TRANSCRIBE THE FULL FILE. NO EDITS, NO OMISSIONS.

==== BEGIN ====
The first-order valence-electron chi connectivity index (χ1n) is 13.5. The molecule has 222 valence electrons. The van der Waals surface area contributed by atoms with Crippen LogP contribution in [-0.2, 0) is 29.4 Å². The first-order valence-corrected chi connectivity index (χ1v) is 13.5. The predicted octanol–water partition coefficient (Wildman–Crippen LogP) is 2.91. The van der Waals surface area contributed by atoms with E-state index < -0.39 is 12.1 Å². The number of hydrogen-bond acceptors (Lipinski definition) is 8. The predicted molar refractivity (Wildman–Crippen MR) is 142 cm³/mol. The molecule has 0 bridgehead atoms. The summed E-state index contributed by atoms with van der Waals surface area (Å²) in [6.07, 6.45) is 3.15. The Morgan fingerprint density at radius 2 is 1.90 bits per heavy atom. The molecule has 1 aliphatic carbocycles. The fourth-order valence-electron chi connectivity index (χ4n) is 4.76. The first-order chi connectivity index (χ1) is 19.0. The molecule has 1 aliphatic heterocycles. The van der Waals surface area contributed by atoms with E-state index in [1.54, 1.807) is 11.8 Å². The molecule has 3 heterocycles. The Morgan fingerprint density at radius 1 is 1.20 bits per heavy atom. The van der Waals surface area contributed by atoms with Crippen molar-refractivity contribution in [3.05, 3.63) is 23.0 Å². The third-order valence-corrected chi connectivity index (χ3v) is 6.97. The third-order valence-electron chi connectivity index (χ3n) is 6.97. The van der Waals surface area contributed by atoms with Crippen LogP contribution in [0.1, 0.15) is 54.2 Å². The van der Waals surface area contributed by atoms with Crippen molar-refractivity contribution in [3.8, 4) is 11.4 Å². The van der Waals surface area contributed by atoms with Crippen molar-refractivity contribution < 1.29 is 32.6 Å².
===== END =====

The first-order valence-electron chi connectivity index (χ1n) is 13.5. The molecule has 222 valence electrons. The van der Waals surface area contributed by atoms with Crippen LogP contribution in [-0.2, 0) is 29.4 Å². The first-order valence-corrected chi connectivity index (χ1v) is 13.5. The predicted octanol–water partition coefficient (Wildman–Crippen LogP) is 2.91. The van der Waals surface area contributed by atoms with E-state index < -0.39 is 12.1 Å². The number of hydrogen-bond acceptors (Lipinski definition) is 8. The predicted molar refractivity (Wildman–Crippen MR) is 142 cm³/mol. The molecule has 0 bridgehead atoms. The summed E-state index contributed by atoms with van der Waals surface area (Å²) in [6.07, 6.45) is 3.15. The Morgan fingerprint density at radius 2 is 1.90 bits per heavy atom. The molecule has 1 aliphatic carbocycles. The fourth-order valence-electron chi connectivity index (χ4n) is 4.76. The first-order chi connectivity index (χ1) is 19.0. The molecule has 1 aliphatic heterocycles. The van der Waals surface area contributed by atoms with E-state index in [1.54, 1.807) is 11.8 Å². The molecule has 3 heterocycles. The Morgan fingerprint density at radius 1 is 1.20 bits per heavy atom. The van der Waals surface area contributed by atoms with Crippen molar-refractivity contribution in [3.05, 3.63) is 23.0 Å². The third-order valence-corrected chi connectivity index (χ3v) is 6.97. The third-order valence-electron chi connectivity index (χ3n) is 6.97. The van der Waals surface area contributed by atoms with Crippen LogP contribution in [0.1, 0.15) is 54.2 Å². The van der Waals surface area contributed by atoms with Crippen molar-refractivity contribution in [3.8, 4) is 11.4 Å². The van der Waals surface area contributed by atoms with Crippen molar-refractivity contribution < 1.29 is 32.6 Å².